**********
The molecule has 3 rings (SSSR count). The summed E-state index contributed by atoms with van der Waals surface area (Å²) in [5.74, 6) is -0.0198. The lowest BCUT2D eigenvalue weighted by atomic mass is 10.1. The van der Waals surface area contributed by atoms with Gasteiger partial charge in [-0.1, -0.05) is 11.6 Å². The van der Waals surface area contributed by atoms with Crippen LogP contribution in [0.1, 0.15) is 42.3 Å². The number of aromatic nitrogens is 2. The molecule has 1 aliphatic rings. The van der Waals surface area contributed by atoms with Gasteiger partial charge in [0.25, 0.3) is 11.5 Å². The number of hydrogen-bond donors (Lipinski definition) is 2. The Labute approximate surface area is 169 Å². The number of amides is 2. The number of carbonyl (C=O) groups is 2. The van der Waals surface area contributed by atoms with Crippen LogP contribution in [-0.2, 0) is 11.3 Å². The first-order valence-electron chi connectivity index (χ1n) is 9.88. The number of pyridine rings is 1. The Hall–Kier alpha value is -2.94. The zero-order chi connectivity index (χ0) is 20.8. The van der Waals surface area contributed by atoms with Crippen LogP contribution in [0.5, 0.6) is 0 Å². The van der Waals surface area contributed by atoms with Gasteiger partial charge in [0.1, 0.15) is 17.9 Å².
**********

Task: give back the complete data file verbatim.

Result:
The molecule has 3 rings (SSSR count). The summed E-state index contributed by atoms with van der Waals surface area (Å²) in [5.74, 6) is -0.0198. The lowest BCUT2D eigenvalue weighted by atomic mass is 10.1. The van der Waals surface area contributed by atoms with Gasteiger partial charge in [-0.1, -0.05) is 11.6 Å². The van der Waals surface area contributed by atoms with Crippen LogP contribution in [0.1, 0.15) is 42.3 Å². The number of aromatic nitrogens is 2. The molecule has 1 aliphatic rings. The van der Waals surface area contributed by atoms with Gasteiger partial charge in [0.25, 0.3) is 11.5 Å². The number of hydrogen-bond donors (Lipinski definition) is 2. The Labute approximate surface area is 169 Å². The number of amides is 2. The number of carbonyl (C=O) groups is 2. The van der Waals surface area contributed by atoms with Crippen LogP contribution in [-0.2, 0) is 11.3 Å². The first-order valence-electron chi connectivity index (χ1n) is 9.88. The number of pyridine rings is 1. The Hall–Kier alpha value is -2.94. The zero-order chi connectivity index (χ0) is 20.8. The van der Waals surface area contributed by atoms with Crippen LogP contribution in [0.5, 0.6) is 0 Å². The van der Waals surface area contributed by atoms with Gasteiger partial charge in [0.1, 0.15) is 17.9 Å².